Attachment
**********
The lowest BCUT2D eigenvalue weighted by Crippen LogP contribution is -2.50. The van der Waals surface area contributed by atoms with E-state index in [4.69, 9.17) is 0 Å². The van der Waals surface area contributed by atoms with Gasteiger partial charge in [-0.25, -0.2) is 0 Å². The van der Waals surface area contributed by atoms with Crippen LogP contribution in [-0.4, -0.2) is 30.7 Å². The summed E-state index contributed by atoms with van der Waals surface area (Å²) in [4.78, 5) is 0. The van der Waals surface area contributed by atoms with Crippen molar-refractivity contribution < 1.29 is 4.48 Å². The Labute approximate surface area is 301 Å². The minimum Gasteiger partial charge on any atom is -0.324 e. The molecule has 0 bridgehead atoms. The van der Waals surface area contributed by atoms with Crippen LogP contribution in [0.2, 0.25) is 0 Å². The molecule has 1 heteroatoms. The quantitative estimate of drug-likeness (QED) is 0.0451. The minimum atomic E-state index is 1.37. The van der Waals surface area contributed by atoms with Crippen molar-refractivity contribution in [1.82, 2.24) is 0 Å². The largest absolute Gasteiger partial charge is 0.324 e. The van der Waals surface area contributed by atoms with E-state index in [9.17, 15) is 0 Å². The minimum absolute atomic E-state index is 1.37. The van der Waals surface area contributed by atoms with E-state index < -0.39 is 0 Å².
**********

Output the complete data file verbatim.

The lowest BCUT2D eigenvalue weighted by Crippen LogP contribution is -2.50. The van der Waals surface area contributed by atoms with E-state index in [4.69, 9.17) is 0 Å². The van der Waals surface area contributed by atoms with Gasteiger partial charge in [-0.25, -0.2) is 0 Å². The van der Waals surface area contributed by atoms with Crippen LogP contribution in [-0.4, -0.2) is 30.7 Å². The summed E-state index contributed by atoms with van der Waals surface area (Å²) in [4.78, 5) is 0. The van der Waals surface area contributed by atoms with Crippen molar-refractivity contribution < 1.29 is 4.48 Å². The Labute approximate surface area is 301 Å². The minimum Gasteiger partial charge on any atom is -0.324 e. The molecule has 0 bridgehead atoms. The van der Waals surface area contributed by atoms with Crippen LogP contribution in [0.2, 0.25) is 0 Å². The molecule has 1 heteroatoms. The quantitative estimate of drug-likeness (QED) is 0.0451. The minimum atomic E-state index is 1.37. The van der Waals surface area contributed by atoms with Crippen molar-refractivity contribution in [1.82, 2.24) is 0 Å². The largest absolute Gasteiger partial charge is 0.324 e. The van der Waals surface area contributed by atoms with E-state index in [9.17, 15) is 0 Å². The minimum absolute atomic E-state index is 1.37. The van der Waals surface area contributed by atoms with E-state index < -0.39 is 0 Å².